Virtually decimated by factors such as severe labour shortage, steep hike in prices of raw materials and a declining market for mats, Ayyampalayam is no longer the ‘korai pai’ weaving hub it once was.

M. Muthusamy and the two machines in his mat weaving unit are the handful of survivors among hundreds of such units that once flourished at Ayyampalayam, some 30 km away from Tiruchi.

Today, less than 10 units survive in the area, and even these are not too far from folding up, according to Muthusamy.

‘Korai’ mat weaving, a multi-step process, begins with harvesting of the ‘korai’ crop, which is cultivated on a large scale in and around Musiri.

“The harvested ‘korai’ is torn into two, dried and graded according to size before being sold to weavers as ‘kathais’ (six bundles of 18 inch diameter),” says R. Anitha, an agricultural labourer.

At the unit, the korai is machine-cut on both ends before being fed into a main machine where it gets stitched by the ‘narambu’ (synthetic thread) into closely spaced rows, explains Sujatha Muthusamy.

Acute labour shortage

She and other relatives work on Muthusamy’s weaving unit for want of labour.

“After the Mahatma Gandhi National Rural Employment Guarantee Scheme was implemented here, there is hardly anyone left in the village to work in agricultural fields or traditional industries such as ours,” she says.

The government drafts people in Ayyampalayam for jobs such as strengthening the Salapatti road and the Antharapatti road or for desilting work on irrigation canals like the Senthamangudi Panaimarathu Vaikal and Kaattoram Vaikal.

All labourers are paid Rs.135 for a day’s work, while people like Muthusamy find it increasingly difficult to offer competitive wages.

“Mat weaving is a highly strenuous job and people refuse to work for anything less than Rs.150 per day, which is a steep price considering our profits (0.50p to Rs.1.50 per piece),” says Muthusamy.

Expensive raw materials

The industry also suffers from price rise: While one ‘kathai’ costs nearly Rs.500, the thread (whose prices keep fluctuating) costs Rs.5 per mat now, the weaver said.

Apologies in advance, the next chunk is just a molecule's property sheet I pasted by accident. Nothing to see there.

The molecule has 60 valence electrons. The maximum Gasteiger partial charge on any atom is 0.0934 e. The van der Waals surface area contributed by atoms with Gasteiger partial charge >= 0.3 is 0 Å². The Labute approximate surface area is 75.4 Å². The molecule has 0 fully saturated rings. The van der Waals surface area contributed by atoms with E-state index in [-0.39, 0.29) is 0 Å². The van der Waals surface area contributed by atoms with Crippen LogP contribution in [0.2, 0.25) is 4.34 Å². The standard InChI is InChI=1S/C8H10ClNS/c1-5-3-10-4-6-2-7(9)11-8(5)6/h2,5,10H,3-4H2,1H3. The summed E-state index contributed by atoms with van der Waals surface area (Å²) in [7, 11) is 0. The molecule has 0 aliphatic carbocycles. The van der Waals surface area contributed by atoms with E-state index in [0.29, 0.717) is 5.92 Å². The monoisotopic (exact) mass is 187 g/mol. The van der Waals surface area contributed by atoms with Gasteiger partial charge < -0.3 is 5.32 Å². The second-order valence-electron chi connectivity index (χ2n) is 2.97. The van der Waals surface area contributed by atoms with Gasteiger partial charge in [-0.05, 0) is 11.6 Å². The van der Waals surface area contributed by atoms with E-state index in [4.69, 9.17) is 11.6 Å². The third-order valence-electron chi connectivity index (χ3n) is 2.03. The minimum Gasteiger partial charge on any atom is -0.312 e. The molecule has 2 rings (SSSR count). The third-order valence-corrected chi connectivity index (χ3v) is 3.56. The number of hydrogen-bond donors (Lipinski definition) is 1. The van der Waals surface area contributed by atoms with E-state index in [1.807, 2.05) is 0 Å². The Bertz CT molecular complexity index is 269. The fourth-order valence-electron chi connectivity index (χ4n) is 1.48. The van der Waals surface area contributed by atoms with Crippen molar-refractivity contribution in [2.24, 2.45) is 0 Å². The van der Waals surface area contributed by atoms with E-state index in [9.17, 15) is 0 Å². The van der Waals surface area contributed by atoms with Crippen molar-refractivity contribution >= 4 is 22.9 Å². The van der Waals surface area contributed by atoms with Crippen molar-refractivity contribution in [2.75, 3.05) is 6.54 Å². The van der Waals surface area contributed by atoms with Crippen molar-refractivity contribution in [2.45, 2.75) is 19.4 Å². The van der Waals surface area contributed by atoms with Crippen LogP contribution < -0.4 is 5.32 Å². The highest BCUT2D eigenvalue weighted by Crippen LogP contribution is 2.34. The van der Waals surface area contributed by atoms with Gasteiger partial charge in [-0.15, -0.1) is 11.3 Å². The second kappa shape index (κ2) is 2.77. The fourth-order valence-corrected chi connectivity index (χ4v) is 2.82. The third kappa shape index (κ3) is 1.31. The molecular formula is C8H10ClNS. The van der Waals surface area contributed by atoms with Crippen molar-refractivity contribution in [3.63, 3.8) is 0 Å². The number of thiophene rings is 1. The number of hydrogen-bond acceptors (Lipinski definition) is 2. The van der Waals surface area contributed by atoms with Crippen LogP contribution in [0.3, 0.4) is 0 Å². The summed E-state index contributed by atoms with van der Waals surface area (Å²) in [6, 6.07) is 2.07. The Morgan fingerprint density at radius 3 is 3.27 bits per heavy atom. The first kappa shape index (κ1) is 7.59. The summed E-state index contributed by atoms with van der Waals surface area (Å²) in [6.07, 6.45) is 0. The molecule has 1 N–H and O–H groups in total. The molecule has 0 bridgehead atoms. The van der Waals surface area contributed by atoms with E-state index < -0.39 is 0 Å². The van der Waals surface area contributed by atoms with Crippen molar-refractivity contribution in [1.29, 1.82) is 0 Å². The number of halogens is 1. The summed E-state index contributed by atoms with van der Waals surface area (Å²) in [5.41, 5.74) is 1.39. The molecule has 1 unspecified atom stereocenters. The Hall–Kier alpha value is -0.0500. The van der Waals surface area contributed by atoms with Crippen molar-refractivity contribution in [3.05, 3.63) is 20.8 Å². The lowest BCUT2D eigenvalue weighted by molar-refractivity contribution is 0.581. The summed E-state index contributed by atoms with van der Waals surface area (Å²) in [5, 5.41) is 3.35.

“The past few months have made it extremely difficult to run the unit because there are several unscheduled power cuts, sometimes lasting up to even four hours,” says Muthusamy, who added that this was another reason why labourers refused to work at mat weaving units.

Despite all these issues, the unit produces around 30 mats in a day. “These days we do only ordinary mats, though we did try once to make kalyana pais,” says Sujatha.

The colourful, intricately designed ‘kalyana pais’ (used traditionally in marriages) require at least two skilled labourers, which became impossible to find.

“We had to shut it down within just 20 days and today it lies along with the other machines awaiting disposal.”

Stiff competition

The Mumbai-made plastic mats which has made inroads into the south, is cited as an important reason for the industry’s rapid decline. “Factory-made, the plastic mats came in a range of colours and designs and soon most people stopped buying our mats even for weddings,” laments Muthusamy.

But he also points out that the plastic mats have caused heat boils and raised body heat to its users. “The korai mats on the other hand are natural coolants in the summer and offer warmth in the winters; they are also recommended material to sleep on for the treatment of body aches and very much a traditional aspect of Tamil culture.”

Keenly aware of the industry’s bleak future, Muthusamy hopes that the government will bail them out: “If the government could declare this as cottage industry and provide us electricity under Tariff 3A (meant for cottage industries) it would help us in cutting costs,” he says.

Presently they pay Rs.3.50 per unit consumed. He also felt that if the banking sector, which has labelled the industry ‘sick’, resumed offering them capital loans it could help keep the surviving units afloat.